Authors

Margaret Chon

Document Type

Article

Abstract

This article makes a case for a theoretical departure from dominant approaches to trademark law. It explains and then connects information capitalism to new governance through the heuristic of brand citizenship. Through these suggested analytical lenses, it examines a case study of ‘Big Fashion,’ which has become a highly concentrated industry focused almost solely on maximizing shareholder profit without regard to consumer, environment, or labor impact. It then concludes with some suggestions regarding the functions of brand citizenship in increasingly globalized markets where downward pressure on prices translates into greater global public “bads” often imposed upon the most vulnerable. For consumers to ‘look good’ in both the aesthetic and ethical senses, brand citizenship demands greater attention to the distance currently existing between these consumers and other stakeholders in the process of value creation in marks and brands.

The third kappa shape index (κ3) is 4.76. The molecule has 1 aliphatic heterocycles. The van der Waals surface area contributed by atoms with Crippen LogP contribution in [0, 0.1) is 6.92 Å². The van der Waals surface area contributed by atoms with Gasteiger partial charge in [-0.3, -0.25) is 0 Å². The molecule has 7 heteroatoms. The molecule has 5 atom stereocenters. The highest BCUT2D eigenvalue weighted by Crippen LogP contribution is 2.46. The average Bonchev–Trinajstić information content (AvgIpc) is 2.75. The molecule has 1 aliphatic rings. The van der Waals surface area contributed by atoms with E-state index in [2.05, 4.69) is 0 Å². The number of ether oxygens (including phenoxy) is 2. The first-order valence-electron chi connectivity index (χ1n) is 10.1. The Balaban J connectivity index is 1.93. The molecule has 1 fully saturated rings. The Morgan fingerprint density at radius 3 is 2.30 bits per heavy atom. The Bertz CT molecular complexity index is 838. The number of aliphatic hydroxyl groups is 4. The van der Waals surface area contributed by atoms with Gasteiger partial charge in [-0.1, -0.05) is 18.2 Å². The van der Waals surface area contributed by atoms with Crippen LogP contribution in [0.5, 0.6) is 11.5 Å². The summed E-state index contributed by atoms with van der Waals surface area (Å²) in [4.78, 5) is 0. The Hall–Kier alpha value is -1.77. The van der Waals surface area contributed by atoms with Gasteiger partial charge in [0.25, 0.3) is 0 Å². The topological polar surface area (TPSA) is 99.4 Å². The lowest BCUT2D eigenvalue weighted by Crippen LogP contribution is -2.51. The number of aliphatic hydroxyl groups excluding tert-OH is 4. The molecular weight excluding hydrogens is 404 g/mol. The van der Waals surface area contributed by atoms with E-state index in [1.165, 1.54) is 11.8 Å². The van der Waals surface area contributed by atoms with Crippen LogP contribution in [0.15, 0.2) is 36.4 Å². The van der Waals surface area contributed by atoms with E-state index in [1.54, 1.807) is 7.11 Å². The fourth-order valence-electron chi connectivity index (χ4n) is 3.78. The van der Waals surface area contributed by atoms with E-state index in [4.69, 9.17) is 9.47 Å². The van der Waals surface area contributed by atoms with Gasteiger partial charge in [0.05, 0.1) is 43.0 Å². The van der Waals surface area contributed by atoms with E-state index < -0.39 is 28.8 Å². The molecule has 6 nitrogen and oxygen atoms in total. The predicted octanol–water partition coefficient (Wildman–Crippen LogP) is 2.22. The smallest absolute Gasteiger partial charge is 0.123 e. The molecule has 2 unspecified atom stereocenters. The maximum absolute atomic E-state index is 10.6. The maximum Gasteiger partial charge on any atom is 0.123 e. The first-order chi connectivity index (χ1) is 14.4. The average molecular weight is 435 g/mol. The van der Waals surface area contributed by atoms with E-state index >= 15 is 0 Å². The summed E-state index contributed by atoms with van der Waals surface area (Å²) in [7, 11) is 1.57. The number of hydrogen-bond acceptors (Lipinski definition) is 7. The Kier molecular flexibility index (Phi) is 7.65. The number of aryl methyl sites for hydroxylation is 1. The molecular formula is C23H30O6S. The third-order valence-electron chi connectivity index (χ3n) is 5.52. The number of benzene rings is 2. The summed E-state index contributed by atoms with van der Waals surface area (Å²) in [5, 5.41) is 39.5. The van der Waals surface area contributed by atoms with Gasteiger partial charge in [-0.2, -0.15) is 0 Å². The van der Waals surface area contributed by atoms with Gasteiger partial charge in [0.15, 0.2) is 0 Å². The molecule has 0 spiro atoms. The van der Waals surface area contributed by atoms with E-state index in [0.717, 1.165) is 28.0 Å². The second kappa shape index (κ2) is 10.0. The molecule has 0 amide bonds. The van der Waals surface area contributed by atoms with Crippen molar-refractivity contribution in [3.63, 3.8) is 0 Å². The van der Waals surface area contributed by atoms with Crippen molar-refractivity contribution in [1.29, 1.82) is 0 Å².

Comments

Published as part of a symposium entitled Brand New World: Distinguishing Oneself in the Global Flow, a slightly different version of this sociolegal approach to trademark law is also forthcoming in the Sage Handbook of Intellectual Property (2014).